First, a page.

It took several other attempts to completely quit smoking. In one of those attempts, I took the 7 or 8 cigarettes I smoked in a day and put them in a Ziploc bag instead of the cigarette pack so I would know when I had reached my limit. I smoked one fewer cigarette each couple of days until I was down to two cigarettes a day. For a long time, that was as close as I got to quitting smoking. When I would get stressed or have a fight with my boyfriend or a bad day at work, I’d sometimes smoke a few more cigarettes than my allotted two, but I was always able to go back to the controlled amount.

And then I got married. And pregnant. And despite all those horrible warnings about smoking while pregnant, I still did. Two cigarettes a dayâÂ?¦less if I could do it. Quitting smoking is really not as easy as it sounds for some people. It took having that child, and quitting smoking, and then starting smoking again, and then getting pregnant again for me to finally stop smoking. I am happy to report that I don’t even miss smoking. And when I smoke a friend’s cigarette, it does not set up the clang of yearning that it used to. So now I can say I finally quit smoking!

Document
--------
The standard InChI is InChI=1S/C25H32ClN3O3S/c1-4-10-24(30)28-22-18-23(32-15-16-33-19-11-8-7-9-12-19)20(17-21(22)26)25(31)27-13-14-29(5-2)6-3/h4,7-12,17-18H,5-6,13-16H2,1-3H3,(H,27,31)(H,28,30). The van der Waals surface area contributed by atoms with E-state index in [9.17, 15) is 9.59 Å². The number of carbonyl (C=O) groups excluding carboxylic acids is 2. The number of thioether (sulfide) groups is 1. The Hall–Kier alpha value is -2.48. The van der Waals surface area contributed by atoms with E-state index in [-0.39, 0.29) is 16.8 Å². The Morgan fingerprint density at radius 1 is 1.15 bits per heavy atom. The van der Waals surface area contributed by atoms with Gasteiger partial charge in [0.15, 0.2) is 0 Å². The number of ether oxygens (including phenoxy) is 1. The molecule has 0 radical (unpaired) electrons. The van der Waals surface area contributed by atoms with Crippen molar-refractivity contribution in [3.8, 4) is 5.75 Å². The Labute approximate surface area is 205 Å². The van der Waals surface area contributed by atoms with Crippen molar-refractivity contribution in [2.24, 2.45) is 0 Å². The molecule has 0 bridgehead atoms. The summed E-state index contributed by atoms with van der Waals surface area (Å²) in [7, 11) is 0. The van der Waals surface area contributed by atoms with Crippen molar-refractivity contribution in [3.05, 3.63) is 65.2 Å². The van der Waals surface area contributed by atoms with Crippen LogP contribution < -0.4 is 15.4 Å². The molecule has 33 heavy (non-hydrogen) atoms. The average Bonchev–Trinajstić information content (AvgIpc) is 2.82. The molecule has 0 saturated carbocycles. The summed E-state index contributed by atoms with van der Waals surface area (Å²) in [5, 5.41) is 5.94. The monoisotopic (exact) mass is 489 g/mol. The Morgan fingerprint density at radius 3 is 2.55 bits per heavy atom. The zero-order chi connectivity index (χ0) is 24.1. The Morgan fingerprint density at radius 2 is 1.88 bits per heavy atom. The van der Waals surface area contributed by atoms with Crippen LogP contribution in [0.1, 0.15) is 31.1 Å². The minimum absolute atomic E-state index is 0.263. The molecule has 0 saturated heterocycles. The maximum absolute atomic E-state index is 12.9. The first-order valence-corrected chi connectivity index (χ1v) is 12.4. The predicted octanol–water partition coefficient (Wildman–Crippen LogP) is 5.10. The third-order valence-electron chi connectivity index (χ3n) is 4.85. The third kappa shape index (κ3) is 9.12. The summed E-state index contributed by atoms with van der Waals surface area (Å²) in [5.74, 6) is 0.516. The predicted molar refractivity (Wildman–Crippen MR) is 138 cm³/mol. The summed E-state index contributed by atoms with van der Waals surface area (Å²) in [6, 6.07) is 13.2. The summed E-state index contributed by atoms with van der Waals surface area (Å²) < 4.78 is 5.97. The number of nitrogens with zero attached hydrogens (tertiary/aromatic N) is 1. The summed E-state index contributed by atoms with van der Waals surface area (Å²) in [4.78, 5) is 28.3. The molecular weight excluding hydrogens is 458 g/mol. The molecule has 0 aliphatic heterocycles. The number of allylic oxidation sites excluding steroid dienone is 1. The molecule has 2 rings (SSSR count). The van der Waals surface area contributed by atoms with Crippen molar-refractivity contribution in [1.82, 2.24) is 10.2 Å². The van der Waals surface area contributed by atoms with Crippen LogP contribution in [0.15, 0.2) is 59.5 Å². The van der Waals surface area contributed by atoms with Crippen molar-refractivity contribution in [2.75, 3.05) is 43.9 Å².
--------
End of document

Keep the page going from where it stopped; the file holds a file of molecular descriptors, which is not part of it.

Why is it easier for some people to quit smoking? My husband is a social smoker. He can smoke for a week, and then not again for months. Actually, he hasn’t smoked in several years, but back when I was struggling with quitting smoking, his ability to take it or leave it really irritated me. Some people have a lower need for dopamine. Or it could be that their body metabolizes nicotine slower, so they don’t develop that dance of pleasure and craving for tobacco. Some research has indicated that a so-called “risk-taking” gene means that a person more apt to take risks is more apt to become addicted to nicotine. Some recent studies are looking at ways to block the effect, and therefore the pleasure of nicotine to help people quit smoking.

Whatever the reason, if you smoke and feel like you could never give it up, keep trying. In quitting smoking like a lot of other things, practice makes perfect!

Leave a Reply

Your email address will not be published. Required fields are marked *

+ 8 = thirteen